These Sourdough Sandwich Loaves have become part of the weekly rhythm in my kitchen this winter. I’ve been working hard to gather step-by-step pictures and tips for success so that you can make it too. If you’ve been wanting to learn to make sourdough bread, I would encourage you to go for it! It’s the most delicious bread I’ve ever made. I find the slow but steady process of letting the bread come together in its time very therapeutic.
Sourdough requires much more patience than other breads, and you just can’t rush it. Over time, you will learn to get to know the right look and feel of your bread at each stage, and you’ll come to find comfort in the steady, faithful rise.
If you are just starting out your sourdough journey, these are some great places to begin your research. Emilie from The Clever Carrot has a very helpful post about getting started, and a great cookbook to add to your collection. King Arthur Baking has well written articles, baking supplies, and many recipes.
Let’s make bread! To start our dough, we mix active, bubbly sourdough starter with lukewarm water, measuring precisely in grams with a kitchen scale. Tare or zero the scale in between each addition of oil, flour, salt, and dry malt powder.
These are all the ingredients we need to make sourdough bread! Whisk the ingredients together to form a shaggy dough. You may still have some bits of flour that won’t quite incorporate. You don’t have to worry about getting everything perfectly smooth at this point. Cover the dough, and let it rest for 30 minutes.
After 30 minutes have passed, we will start our “stretch and folds”. This will strengthen the gluten in our bread, allowing it to have a good structure and rise well in the oven. I think of the dough in four quadrants for this part. All you need to do is pull each corner of the dough up as far as you can, and then fold it over the top and tuck it under.
Repeat this for the remaining three “quadrants” or corners of the dough. Then cover the dough, and let it rest in a warm place for another hour. Repeat the “stretch and folds”, cover, and rest. And then do it one more time for a total of three “stretch and folds”.
After the third “stretch and fold” the dough is ready for its bulk rise. Cover the dough, and let it rise for 4-12 hours. It needs to double in size, and the warmer the environment is, the faster it will rise.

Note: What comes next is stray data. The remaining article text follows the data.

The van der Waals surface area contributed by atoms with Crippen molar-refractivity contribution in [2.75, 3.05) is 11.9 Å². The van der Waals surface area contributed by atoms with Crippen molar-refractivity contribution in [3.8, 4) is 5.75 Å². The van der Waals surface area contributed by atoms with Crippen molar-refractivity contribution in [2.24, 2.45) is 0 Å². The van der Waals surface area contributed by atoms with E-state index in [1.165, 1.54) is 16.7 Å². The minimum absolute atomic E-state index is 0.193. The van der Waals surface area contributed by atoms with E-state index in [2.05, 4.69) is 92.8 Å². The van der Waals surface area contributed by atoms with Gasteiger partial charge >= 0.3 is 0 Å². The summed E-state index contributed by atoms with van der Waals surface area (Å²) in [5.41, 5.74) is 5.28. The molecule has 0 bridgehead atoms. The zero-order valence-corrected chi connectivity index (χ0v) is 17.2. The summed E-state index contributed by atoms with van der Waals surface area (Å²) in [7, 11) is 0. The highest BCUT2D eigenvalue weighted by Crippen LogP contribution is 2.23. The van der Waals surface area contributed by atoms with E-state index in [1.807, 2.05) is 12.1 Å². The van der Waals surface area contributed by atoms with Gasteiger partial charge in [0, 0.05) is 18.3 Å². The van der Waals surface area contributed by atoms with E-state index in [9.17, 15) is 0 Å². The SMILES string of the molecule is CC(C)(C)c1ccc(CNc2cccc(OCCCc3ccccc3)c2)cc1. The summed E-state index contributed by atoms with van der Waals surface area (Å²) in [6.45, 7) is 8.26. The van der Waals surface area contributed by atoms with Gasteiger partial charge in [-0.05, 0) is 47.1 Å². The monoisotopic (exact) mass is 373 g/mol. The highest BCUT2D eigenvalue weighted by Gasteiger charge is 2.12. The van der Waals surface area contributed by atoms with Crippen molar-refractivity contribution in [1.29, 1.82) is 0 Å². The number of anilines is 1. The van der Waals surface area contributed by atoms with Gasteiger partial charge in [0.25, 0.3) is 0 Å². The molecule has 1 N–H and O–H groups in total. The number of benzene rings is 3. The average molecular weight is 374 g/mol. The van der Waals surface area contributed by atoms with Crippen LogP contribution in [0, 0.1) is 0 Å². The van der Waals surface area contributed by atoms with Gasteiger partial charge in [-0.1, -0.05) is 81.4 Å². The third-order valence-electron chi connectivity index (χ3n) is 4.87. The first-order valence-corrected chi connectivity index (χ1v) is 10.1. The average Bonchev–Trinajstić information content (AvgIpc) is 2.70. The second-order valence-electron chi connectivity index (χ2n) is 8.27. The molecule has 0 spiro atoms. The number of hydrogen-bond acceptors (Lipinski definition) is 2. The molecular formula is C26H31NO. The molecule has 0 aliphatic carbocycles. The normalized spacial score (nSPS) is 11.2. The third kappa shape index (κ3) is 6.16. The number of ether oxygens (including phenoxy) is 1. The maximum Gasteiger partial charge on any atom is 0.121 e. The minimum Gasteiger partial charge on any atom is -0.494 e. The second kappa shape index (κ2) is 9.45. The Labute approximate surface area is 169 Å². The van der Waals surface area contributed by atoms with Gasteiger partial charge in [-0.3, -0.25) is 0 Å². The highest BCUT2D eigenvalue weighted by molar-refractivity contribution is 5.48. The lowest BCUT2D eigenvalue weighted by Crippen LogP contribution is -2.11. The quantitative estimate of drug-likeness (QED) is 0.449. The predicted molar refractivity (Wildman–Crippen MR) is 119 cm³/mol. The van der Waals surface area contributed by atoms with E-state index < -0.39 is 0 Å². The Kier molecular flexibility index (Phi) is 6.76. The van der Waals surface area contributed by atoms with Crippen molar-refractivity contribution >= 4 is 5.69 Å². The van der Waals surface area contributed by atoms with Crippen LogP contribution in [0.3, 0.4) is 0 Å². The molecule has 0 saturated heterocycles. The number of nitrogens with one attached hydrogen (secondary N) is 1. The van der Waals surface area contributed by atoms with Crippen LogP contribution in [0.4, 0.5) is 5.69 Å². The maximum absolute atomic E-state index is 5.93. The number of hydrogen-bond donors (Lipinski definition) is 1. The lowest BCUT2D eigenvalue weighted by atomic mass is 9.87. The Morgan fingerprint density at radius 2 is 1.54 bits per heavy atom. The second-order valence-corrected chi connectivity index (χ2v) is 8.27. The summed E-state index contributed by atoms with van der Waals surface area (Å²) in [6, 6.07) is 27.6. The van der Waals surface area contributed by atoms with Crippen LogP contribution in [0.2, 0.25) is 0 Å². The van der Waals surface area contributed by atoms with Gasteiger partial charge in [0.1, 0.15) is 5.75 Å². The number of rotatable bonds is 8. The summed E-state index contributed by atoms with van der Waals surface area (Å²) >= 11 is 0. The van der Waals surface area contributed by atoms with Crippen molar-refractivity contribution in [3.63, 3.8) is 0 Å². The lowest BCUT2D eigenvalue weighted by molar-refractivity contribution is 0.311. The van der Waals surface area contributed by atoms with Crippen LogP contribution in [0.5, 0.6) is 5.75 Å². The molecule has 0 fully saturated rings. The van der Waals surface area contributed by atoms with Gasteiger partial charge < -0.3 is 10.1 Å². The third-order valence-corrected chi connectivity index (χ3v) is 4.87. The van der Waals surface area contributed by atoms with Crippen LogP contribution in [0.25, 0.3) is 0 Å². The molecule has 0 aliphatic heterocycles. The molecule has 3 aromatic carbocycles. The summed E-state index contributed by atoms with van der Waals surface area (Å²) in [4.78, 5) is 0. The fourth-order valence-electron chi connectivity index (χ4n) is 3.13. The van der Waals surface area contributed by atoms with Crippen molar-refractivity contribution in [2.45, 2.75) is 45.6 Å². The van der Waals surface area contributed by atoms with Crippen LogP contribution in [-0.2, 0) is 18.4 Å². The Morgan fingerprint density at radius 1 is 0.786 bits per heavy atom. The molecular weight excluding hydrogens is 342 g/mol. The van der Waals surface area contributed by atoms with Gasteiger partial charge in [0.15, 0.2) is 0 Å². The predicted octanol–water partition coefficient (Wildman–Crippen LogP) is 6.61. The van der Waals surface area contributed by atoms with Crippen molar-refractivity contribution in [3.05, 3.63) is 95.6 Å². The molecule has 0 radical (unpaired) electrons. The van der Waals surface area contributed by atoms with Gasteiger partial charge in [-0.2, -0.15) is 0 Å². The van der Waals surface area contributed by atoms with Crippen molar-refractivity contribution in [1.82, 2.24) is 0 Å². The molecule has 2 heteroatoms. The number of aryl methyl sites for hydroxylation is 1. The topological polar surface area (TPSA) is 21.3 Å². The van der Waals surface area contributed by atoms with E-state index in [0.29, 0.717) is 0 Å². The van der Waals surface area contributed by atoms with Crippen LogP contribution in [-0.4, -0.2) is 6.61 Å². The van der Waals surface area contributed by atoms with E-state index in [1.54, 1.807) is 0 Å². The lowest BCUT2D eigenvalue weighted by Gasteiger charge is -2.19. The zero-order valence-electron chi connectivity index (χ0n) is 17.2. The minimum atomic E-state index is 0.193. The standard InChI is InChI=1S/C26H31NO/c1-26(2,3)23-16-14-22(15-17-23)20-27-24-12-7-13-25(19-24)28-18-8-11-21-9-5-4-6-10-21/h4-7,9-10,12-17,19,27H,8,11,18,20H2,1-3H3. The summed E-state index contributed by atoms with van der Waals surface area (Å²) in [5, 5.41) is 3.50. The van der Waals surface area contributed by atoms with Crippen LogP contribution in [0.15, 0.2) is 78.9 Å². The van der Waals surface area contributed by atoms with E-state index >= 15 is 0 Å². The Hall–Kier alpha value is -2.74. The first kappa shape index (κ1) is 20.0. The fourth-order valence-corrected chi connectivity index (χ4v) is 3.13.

Note: You can also pause or delay your bread proofing process if needed by keeping the dough in the refrigerator. You can keep it chilled for up to three days before resuming the process and baking. This time in the refrigerator will count as your “bulk rise”, so when you take it out it is ready for shaping.
Once the dough has finished its bulk rise, use a dough scraper to pull it out of the bowl onto a lightly floured surface. Pull it into a loose rectangle shape, trying not to flatten the air out of the dough. Fold the short ends of the rectangle toward the center, and then roll the dough from the long end closest to you to the opposite side. Place the shaped loaf into the greased loaf pan.
Note: This is another point you can delay baking the bread if needed. If you didn’t place the dough in the refrigerator for the bulk rise, you can place the shaped dough into the loaf pans, cover, and chill until ready to bake for up to three days. I usually bake one loaf that day and place one shaped loaf in the fridge to bake three days later.
If you want to bake the same day, then cover the loaf pan, and let it rise in a warm place one more time. This time we need the dough to rise about an inch over the top of the pan.
When the dough is ready to go into the preheated 375 degree oven (move the rack down to the center or lower third), sprinkle a bit of flour over the top and gently spread it over the surface. Use a bread lame or very sharp knife to cut a 1/2 inch deep slash into the top of the bread (from short end to short end).
Our bread will take about 30-33 minutes to bake. Can you believe the rise on that beauty!?! Patience pays off, my friends! At this point, our bread is baked through, crusty and golden brown, and ready to come out of the oven. I let it cool in the pan for 5 minutes, brush the top with butter, and then turn it out onto a cooling rack to cool completely before cutting. So hard to wait!
If you prefer a crispier crust, skip the step of brushing it with butter. I find it makes cutting the bread easier when the crust is softer.
There is nothing like a thick slice of freshly baked sourdough bread with butter and jelly. I look forward to it every morning and it makes me so happy to know that there’s always a happy little loaf waiting for me on the kitchen counter.
So that’s how we make sourdough bread! This post is extra long because I’m trying to give you every helpful bit of information I can think of, but please don’t be overwhelmed! While baking sourdough bread does have a learning curve, requires patience, and happens slowly, the actual hands-on time is very short. Most of the time is spent letting the dough do its thing while you go about your day.
I’ve made this recipe at least 25 times this winter, and it’s become very second nature to me. I hope you’ll find the instruction and encouragement you need here, and that it will bring you joy to learn a new skill.
Kitchen scale – I would not attempt to make sourdough bread without a kitchen scale.
Dough Whisk – This tool is very helpful in bringing any dough together, not just sourdough.
Bowl scraper – I love using a dough scraper because there is less dough waste, and it makes cleaning up easier.
Bench scraper – This tool is helpful in cutting dough into portions, transferring shaped loaves to the pan, and cleaning up a floured work surface. I use this tool almost every day!
Bread Lame – This tool will give you sharp cuts in the top of the bread so that steam can vent as it bakes.